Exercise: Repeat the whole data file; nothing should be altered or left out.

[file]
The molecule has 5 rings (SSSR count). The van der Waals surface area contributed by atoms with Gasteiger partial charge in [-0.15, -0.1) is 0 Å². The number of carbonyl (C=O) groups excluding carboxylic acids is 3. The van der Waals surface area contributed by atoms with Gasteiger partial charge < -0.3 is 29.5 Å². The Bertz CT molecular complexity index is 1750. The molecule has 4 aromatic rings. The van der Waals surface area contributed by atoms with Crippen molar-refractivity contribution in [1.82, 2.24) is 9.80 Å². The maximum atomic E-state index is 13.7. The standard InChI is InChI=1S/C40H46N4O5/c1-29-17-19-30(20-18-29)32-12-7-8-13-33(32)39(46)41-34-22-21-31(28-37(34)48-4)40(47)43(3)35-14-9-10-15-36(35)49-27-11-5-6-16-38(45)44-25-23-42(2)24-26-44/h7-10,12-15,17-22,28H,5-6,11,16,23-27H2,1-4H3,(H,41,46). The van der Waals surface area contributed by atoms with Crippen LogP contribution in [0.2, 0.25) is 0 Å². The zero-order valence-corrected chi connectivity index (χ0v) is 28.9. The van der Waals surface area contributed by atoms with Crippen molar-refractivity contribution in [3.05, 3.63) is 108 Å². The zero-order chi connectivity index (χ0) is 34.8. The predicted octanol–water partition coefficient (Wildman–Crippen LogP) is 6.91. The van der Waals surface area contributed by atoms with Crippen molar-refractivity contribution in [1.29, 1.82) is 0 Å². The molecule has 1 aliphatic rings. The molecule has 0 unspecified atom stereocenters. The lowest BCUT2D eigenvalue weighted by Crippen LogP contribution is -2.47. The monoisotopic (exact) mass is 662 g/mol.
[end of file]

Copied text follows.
The molecule has 5 rings (SSSR count). The van der Waals surface area contributed by atoms with Gasteiger partial charge in [-0.15, -0.1) is 0 Å². The number of carbonyl (C=O) groups excluding carboxylic acids is 3. The van der Waals surface area contributed by atoms with Gasteiger partial charge < -0.3 is 29.5 Å². The Bertz CT molecular complexity index is 1750. The molecule has 4 aromatic rings. The van der Waals surface area contributed by atoms with Crippen molar-refractivity contribution in [1.82, 2.24) is 9.80 Å². The maximum atomic E-state index is 13.7. The standard InChI is InChI=1S/C40H46N4O5/c1-29-17-19-30(20-18-29)32-12-7-8-13-33(32)39(46)41-34-22-21-31(28-37(34)48-4)40(47)43(3)35-14-9-10-15-36(35)49-27-11-5-6-16-38(45)44-25-23-42(2)24-26-44/h7-10,12-15,17-22,28H,5-6,11,16,23-27H2,1-4H3,(H,41,46). The van der Waals surface area contributed by atoms with Crippen LogP contribution in [0.2, 0.25) is 0 Å². The zero-order valence-corrected chi connectivity index (χ0v) is 28.9. The van der Waals surface area contributed by atoms with Crippen molar-refractivity contribution in [3.05, 3.63) is 108 Å². The zero-order chi connectivity index (χ0) is 34.8. The predicted octanol–water partition coefficient (Wildman–Crippen LogP) is 6.91. The van der Waals surface area contributed by atoms with Crippen molar-refractivity contribution in [1.29, 1.82) is 0 Å². The molecule has 1 aliphatic rings. The molecule has 0 unspecified atom stereocenters. The lowest BCUT2D eigenvalue weighted by Crippen LogP contribution is -2.47. The monoisotopic (exact) mass is 662 g/mol.